Thursday, October 6, 2011

Damned: A Read to Die For

Known for writing some of the raunchiest and most disturbing stories, Chuck Palaniuk has turned his attention to the afterlife with his upcoming novel Damned, to be released by Doubleday on October 18th. In an Are You There God? It's Me Margaret. mock up (penned to Satan instead), the story chronicles 13 year old Madison's experience as she begins her new life in Hell after allegedly overdosing on marijuana.

We first find Madison in a grungy cell block in the underworld, where she meets a group resembling an eternally damned version of The Breakfast Club. The socially awkward, unattractive girl among the brain, the jock, the rebel, and the prom queen, Madison joins the group in a trek past the "greasy, flaky Dandruff Desert" near the "Great Plains of Broken Glass" to Hell's processing center. There, Madison applies for an appeal on her condemnation and finds employment in one of only two professions in Hell: starring in internet porn or telemarketing. Choosing the latter, she joins the underworld's workforce in earning candy bars and other treats to pay off her debt and gain salvation.

Like many of Palahniuk's novels, Damned is chock full of random, slightly useful information. Did you know, for instance, that if you honk your car horn more than 500 times in your life, you're automatically condemned to Hell? There's a similar rule for discarded cigarette butts too, apparently, and passing gas in crowded elevators. And before you die, make sure you're wearing a nice sturdy pair of shoes, because it is Hell after all; it's hot! Cheap shoes will melt and you'll spend an eternity walking around on broken glass. These are just a couple of the things Madison learns while acclimating to quotidian life in the underworld.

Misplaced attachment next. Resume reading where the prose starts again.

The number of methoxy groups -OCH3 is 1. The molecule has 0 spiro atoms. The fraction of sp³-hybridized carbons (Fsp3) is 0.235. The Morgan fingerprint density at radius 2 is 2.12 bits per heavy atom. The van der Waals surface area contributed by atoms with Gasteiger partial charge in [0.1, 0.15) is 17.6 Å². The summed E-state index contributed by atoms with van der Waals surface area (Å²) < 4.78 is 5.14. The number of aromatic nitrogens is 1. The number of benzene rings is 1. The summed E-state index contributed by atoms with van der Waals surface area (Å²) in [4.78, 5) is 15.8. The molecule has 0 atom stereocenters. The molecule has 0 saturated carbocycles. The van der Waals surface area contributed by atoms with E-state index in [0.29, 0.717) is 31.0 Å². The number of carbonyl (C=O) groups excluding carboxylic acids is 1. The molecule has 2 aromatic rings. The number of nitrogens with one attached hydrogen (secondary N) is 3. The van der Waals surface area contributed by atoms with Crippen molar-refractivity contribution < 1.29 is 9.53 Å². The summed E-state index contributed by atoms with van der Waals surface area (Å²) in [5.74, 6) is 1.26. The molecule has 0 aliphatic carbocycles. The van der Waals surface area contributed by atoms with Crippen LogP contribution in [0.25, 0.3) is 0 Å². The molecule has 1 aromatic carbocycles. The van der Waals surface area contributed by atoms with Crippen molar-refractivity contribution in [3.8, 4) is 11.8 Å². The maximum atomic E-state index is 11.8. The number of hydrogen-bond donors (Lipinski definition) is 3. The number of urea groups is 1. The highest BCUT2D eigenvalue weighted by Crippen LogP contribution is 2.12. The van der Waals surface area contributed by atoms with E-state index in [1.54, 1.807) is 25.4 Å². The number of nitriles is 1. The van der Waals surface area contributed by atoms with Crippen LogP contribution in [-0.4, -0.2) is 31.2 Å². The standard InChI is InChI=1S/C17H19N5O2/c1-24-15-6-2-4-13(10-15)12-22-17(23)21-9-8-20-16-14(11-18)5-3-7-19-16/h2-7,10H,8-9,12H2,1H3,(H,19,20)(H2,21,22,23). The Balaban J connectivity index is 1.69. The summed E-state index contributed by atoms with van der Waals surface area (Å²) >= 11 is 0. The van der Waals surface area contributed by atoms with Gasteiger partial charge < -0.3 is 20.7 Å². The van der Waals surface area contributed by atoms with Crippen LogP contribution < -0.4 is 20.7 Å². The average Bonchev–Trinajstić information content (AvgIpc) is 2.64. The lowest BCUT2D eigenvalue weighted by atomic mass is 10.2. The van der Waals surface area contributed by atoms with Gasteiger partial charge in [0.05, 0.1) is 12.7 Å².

While alive, Madison was the daughter of ex-communist, ex-hippy movie star parents and grew up in the lap of luxury. In Hell, though, Madison must rely on her new acquaintances while coming to terms with her former life, her death and her condemnation. Palahniuk's creative view of Hell, which rivals that of Dante, might instill in readers a bit of sympathy for Madison, yet the recently dead teenage girl develops into a headstrong, outspoken resident of the underworld. This strong character along with fascinating, if not disturbing, imagery make Damned a read to die for.

William - Reference

Wednesday, October 5, 2011

Impractically Designed

Graphic Design for Non-Designers:  Essential Knowledge, Tips, and Tricks Plus 20 Step-by-Step Projects for the Design Novice by
I've been looking for some practical graphic design tips for doing my own design work on the cheap, and thought this was bound to be the perfect little volume! Verdict? Just OK. The concepts were more abstract than practical, and Seddon veers towards saying that "there aren't really any rules, so just do what looks good." I got an earful about watching out for so-called "trapped white space," but didn't learn anything new about alignment, color, or any concrete aesthetic principles.

My hunch is that graphic design has got to be like any other creative pursuit: you have to learn the rules first, and then you learn how to break them. So, I guess I was just a little disappointed that Seddon didn't give me more rules to break.

Rachel - Programs

Monday, October 3, 2011

Periodically, you find a book with all the best elements

If you have ever wanted to get up close and personal with the 118 elements on the periodic table, then this book is for you. If you haven't, you should still take a look at this book because it has fantastic color photographs of all the elements accompanied by interesting facts about them. For instance, I had no idea that arsenic as an element has a beautiful silvery color; I have always thought about arsenic as something people used as poison in old movies. I also didn't know that although cobalt is a metal, it is also used in some glass products to give it a blue color.

Overall, this was a fun book to skim through and look at the striking images. The copy that the library holds is in the reference section, and can't be checked out, but if you are hanging out in the library and want something interesting to look at, you should give this book a try.

Jenny R - Reference